How the British spied on a pro-Bangladesh meeting in 1971
Undercover UK cop reveals to public inquiry he infiltrated a pro-Bangladesh humanitarian group in London.
A former UK undercover police officer has testified at a public inquiry that in 1971 he spied on a pro-Bangladesh independence group in London which was providing humanitarian aid during the ongoing war — and that he also sought to meet Sheikh Mujib, the country’s independence leader.
The group, called Operation Omega was set up in June 1971 in London by two men, Roger Moody and David Connet, to provide food and other relief to people affected by the war in erstwhile East Pakistan, now Bangladesh. In September 1971, members of the group managed a single successful crossing from India with a vehicle full of food and clothes.
The UK public inquiry was established in 2015 by the then Home Secretary, Theresa May, after an independent review had “unearthed serious historical failings in undercover policing practices” and allegations of misuse of police power. The inquiry, which started hearing evidence at the beginning of November of this year, is looking at how at least “139 undercover officers spied on more than 1,000 political groups” over a period spanning back to 1968.
On November 19th 2020, an undercover officer, referred to in the inquiry as HN345, gave evidence that he was using the cover name “Peter Fredericks” when he infiltrated Operation Omega. At the time he was active in the Special Operation Service within the Special Branch.
Fredericks told the tribunal that he first obtained details of the group when he attended a pro-Bangladesh rally in London and after that was encouraged by his managers at Special Operation Service — as well as by the British intelligence agency, MI6, referred to at the inquiry by Fredericks as “box” — to infiltrate them.
When the chairman of the inquiry, the retired High Court judge, Sir John Mitting, asked Fredericks about the people who attended these meetings, he said:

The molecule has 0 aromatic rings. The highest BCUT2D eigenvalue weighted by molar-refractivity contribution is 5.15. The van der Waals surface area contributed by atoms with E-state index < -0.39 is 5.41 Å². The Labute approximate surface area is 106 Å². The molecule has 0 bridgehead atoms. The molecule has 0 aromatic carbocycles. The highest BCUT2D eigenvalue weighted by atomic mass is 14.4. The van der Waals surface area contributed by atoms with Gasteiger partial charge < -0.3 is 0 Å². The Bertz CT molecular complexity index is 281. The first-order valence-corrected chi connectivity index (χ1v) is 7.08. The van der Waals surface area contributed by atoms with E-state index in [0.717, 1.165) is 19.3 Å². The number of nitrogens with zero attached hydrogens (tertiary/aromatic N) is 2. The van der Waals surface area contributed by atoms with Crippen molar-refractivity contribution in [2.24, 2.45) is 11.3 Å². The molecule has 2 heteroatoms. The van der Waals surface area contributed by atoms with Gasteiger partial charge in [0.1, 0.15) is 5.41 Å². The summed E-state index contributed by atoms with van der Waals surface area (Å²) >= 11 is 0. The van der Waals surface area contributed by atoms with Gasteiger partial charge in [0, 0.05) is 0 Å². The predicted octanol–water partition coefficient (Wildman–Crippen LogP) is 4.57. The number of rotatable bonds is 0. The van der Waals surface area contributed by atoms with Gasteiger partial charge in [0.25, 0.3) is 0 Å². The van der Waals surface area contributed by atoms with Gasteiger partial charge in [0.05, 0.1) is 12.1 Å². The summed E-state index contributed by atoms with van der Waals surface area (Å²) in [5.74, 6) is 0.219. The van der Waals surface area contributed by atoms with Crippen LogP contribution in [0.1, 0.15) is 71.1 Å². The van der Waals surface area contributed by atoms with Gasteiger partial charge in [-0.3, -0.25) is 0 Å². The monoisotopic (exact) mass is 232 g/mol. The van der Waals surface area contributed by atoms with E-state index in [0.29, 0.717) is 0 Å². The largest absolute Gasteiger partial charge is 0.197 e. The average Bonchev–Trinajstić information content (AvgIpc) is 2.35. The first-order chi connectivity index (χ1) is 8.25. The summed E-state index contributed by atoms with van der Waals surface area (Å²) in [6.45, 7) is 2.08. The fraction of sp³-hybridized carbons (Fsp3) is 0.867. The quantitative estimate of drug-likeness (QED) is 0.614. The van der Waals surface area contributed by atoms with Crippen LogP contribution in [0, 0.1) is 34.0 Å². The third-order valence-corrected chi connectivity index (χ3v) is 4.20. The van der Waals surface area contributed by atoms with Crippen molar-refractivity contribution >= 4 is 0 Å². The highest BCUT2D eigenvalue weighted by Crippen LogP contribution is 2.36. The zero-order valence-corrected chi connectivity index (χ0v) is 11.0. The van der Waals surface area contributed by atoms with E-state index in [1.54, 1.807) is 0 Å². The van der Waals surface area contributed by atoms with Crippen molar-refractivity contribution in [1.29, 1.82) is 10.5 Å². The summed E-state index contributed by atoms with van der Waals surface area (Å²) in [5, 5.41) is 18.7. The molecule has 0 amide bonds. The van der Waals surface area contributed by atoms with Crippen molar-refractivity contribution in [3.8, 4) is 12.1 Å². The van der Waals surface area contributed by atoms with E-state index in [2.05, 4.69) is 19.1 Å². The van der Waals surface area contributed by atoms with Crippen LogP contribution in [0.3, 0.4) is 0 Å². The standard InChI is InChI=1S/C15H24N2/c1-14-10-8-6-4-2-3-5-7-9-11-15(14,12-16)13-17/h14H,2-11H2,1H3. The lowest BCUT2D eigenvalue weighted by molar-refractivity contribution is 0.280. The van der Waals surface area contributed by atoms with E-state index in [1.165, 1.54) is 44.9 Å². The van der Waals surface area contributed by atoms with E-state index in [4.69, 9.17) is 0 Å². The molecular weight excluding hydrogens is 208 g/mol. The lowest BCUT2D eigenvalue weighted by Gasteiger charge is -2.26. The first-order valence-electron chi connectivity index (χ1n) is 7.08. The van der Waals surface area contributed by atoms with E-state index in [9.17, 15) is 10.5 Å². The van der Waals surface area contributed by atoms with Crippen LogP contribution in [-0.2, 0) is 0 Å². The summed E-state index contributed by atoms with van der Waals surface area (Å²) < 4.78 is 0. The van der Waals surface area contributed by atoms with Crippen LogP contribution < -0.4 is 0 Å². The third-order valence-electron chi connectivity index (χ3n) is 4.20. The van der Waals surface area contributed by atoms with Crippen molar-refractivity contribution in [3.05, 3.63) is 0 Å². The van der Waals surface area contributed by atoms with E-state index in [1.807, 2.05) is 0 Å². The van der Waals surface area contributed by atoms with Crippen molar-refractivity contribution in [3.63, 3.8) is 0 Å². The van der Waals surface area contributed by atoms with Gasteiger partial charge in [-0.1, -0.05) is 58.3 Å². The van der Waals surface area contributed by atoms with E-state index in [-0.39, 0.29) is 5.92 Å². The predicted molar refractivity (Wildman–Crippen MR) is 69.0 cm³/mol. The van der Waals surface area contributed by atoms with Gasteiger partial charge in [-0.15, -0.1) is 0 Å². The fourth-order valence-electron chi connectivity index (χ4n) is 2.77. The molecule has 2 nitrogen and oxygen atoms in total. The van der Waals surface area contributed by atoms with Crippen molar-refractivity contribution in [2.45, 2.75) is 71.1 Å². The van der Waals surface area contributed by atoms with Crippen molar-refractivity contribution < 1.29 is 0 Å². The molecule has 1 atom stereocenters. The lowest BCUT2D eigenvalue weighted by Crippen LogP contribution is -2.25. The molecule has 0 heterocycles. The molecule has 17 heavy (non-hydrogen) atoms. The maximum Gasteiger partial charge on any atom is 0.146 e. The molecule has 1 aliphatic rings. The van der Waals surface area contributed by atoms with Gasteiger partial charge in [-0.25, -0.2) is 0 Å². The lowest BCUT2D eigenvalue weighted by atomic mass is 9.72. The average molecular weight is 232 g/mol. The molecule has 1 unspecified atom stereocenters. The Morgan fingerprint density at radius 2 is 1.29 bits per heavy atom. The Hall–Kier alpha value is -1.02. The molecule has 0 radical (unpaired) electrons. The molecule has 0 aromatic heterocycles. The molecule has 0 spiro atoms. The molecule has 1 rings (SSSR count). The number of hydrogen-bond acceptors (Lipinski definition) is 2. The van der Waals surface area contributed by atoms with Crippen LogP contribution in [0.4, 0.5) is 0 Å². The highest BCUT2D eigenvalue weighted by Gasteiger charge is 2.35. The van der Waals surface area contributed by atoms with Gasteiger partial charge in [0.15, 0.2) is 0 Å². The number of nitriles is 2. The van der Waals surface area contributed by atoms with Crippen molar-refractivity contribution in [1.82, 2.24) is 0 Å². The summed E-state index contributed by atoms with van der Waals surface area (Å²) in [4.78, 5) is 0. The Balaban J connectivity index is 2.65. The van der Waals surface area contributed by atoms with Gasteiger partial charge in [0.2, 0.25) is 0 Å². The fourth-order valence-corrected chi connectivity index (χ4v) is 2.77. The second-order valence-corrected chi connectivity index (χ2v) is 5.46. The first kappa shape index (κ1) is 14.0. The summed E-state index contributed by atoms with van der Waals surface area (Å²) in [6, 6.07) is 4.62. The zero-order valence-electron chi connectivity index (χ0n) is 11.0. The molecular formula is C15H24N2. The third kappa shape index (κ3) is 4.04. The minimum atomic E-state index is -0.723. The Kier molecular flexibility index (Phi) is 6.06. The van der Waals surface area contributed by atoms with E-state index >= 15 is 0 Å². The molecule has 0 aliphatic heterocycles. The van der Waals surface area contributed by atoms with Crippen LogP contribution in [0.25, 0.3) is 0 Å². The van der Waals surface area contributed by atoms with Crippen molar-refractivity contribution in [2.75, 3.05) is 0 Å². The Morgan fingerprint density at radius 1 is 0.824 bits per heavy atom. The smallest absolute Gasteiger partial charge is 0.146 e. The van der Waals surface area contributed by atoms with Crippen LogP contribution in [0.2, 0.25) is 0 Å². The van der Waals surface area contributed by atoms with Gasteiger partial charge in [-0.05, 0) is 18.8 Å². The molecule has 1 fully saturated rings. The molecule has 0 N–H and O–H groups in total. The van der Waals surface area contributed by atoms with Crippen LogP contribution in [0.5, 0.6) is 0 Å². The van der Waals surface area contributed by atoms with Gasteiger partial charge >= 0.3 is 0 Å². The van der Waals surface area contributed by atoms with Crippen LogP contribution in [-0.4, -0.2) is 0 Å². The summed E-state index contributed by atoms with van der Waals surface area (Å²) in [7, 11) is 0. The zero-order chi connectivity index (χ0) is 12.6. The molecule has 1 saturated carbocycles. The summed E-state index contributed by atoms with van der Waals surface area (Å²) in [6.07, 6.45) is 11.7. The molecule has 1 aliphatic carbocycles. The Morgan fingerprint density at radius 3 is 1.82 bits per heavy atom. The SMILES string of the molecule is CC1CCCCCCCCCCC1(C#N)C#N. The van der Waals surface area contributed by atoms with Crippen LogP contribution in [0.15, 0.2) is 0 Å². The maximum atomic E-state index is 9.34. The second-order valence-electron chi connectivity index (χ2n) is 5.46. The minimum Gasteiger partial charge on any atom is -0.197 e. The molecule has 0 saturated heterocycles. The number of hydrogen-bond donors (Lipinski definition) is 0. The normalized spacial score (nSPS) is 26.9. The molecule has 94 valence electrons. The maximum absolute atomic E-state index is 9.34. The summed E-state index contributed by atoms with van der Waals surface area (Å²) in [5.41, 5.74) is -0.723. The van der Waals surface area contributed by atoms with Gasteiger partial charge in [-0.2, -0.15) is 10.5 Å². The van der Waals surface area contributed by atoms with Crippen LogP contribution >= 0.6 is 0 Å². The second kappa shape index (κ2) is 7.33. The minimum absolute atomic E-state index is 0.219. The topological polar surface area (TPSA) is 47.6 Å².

“Their interest seemed to be humanitarian. It would be fair to say that most of the people I encountered were interested in the wellbeing of those who were suffering. There was a programme there to go and build, rebuild houses or huts, or whatever it is, for those who had been evicted from their homes, and stuff like that. I didn’t come across, if any, I have no memory of any significant conversation with anyone with a political, simply a political motive. It was, it did tend to be humanitarian.”
The former undercover officer said the Operation Omega meetings involved “typically 10 to 12 people. Sometimes fewer.” He added:
“And these were not meetings where there was a lot of time spent discussing the problem. It was meetings that we would do things. Like we’d put, get envelopes together, stuff the envelopes, the envelopes had to be distributed, they were distributed …. So it was more admin than anything else.”
The judge appeared baffled why it was necessary to spy on such an organisation. He asked Fredericks:
“The answers you’ve given about Operation Omega suggest that it was a humanitarian organisation, that it wasn’t committing any crime more serious than flyposting, that they were protesting in an orderly, peaceful way. Many might wonder why the SOS was infiltrating such an organisation and what it was expecting to gain from that. Can you help us with that, please?”
Fredericks responded by saying:
“It is a question that went through my mind at the time. When I was asked to join Operation Omega, I thought maybe there’s something going on that’s going to be hugely interesting. As time went by, I thought ‘no.’ But I am aware that on the international stage there’s stuff going on about which I knew nothing, so I just followed orders and carried on.”
He added later in his evidence: